They came in their hundreds, carrying flowers and weeping at the sight of a small blue coffin.
But these mourners were not marking the passing of a popular relative or friend but the death of a dolphin named Moko.
The bizarre ceremony took place in a small New Zealand town a week after its world-famous four-year-old bottlenose died.
Moko hit the headlines after saving the lives of stranded pygmy and sperm whales off the coast of Whakatane two years ago.
He then became a popular tourist attraction, with locals likening his behaviour to that of a boisterous teenager.
Helping to bury the mammal in a silk-lined blue coffin during a traditional ceremony, Pouroto Ngaropo, a senior Maori, said: ‘He wasn’t just a dolphin to the people around here.
‘He was loved, he was respected, he was fun, he was taken in as one of the members of the community.’
The body was found washed up on a beach at Matakana Island a week ago and it was there that prayers, poems and speeches of remembrance were uttered before he was buried, a small cross marking the spot.
Not everyone loved the dolphin however, when he became rougher in his play, butting swimmers aggressively with his nose.
Female swimmers said they were concerned about what they believed was Moko’s strange attempts to mate with them and hurriedly left the water.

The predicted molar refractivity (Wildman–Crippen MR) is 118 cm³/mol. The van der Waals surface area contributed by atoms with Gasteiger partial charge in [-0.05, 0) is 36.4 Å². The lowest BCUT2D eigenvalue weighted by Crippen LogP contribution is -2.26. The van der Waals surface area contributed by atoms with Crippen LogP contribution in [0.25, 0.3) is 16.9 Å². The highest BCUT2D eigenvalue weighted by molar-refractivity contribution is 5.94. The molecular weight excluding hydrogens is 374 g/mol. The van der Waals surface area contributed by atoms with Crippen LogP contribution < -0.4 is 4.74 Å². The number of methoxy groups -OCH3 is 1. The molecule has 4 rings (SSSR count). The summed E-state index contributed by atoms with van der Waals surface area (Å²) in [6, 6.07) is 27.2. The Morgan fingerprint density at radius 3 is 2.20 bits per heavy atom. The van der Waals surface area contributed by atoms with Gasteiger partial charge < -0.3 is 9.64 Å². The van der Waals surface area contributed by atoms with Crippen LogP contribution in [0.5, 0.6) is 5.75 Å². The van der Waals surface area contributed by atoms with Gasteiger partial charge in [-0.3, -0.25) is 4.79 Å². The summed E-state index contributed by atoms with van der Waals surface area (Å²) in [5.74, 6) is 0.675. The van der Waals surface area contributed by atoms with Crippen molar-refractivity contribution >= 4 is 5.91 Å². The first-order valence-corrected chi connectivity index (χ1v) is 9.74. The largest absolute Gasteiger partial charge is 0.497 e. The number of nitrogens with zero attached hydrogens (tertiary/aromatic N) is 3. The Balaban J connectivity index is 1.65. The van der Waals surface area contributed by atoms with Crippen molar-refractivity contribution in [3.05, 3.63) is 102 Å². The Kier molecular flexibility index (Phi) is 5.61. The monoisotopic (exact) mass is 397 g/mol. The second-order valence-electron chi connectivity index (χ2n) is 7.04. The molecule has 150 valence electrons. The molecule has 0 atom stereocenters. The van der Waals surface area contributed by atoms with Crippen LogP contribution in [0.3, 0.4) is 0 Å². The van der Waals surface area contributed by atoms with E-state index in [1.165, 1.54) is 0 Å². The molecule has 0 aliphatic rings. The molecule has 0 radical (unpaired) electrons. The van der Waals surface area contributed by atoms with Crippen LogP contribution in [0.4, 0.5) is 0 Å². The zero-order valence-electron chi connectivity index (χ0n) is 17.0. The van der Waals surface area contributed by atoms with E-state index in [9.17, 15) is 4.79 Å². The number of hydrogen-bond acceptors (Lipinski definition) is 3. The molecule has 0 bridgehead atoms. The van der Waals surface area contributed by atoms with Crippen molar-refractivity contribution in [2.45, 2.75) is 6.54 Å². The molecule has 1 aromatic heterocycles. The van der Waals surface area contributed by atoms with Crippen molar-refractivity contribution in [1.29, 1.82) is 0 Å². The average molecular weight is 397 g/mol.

Fishermen were also left concerned after he started to attack their boats.
But he will be remembered more for his friendship than for his exuberance.
‘People have had a lot of enjoyment from interacting with him and learned lots about dolphins and cetaceans,’ said ranger Jamie Quirk.
‘He was a unique part of New Zealand history.’
The Conservation Department’s area manager, Mr Andrew Baucke, said Moko was a wild animal and his death could have been caused by any number of factors.
‘This is a sad loss,’ said Mr Baucke. ‘The way that Moko interacted with people really inspired public interest and care for dolphins and marine mammals and their environment in general.
While it is not known how Moko died, experts said his death may have been from natural causes.
Moko was not New Zealand’s first super-intelligent dolphin.
A Risso’s dolphin, named by his fans as Pelorus Jack, used to accompany ships travelling between Wellington, on the southern part of the North Island, to Nelson on the northern tip of the South Island.
He was first noticed in 1888 but when someone fired at him from a steamer in the early 1900s he became the first dolphin the world to be protected by law.
How he ultimately died was never established, with rumours ranging from him being killed by Norwegian whalers to him dying naturally.
Another famous bottlenose dolphin was Opo, who enjoyed playing with children in the 1950s. She was also buried in a traditional Maori ceremony.
Full story: Daily Mail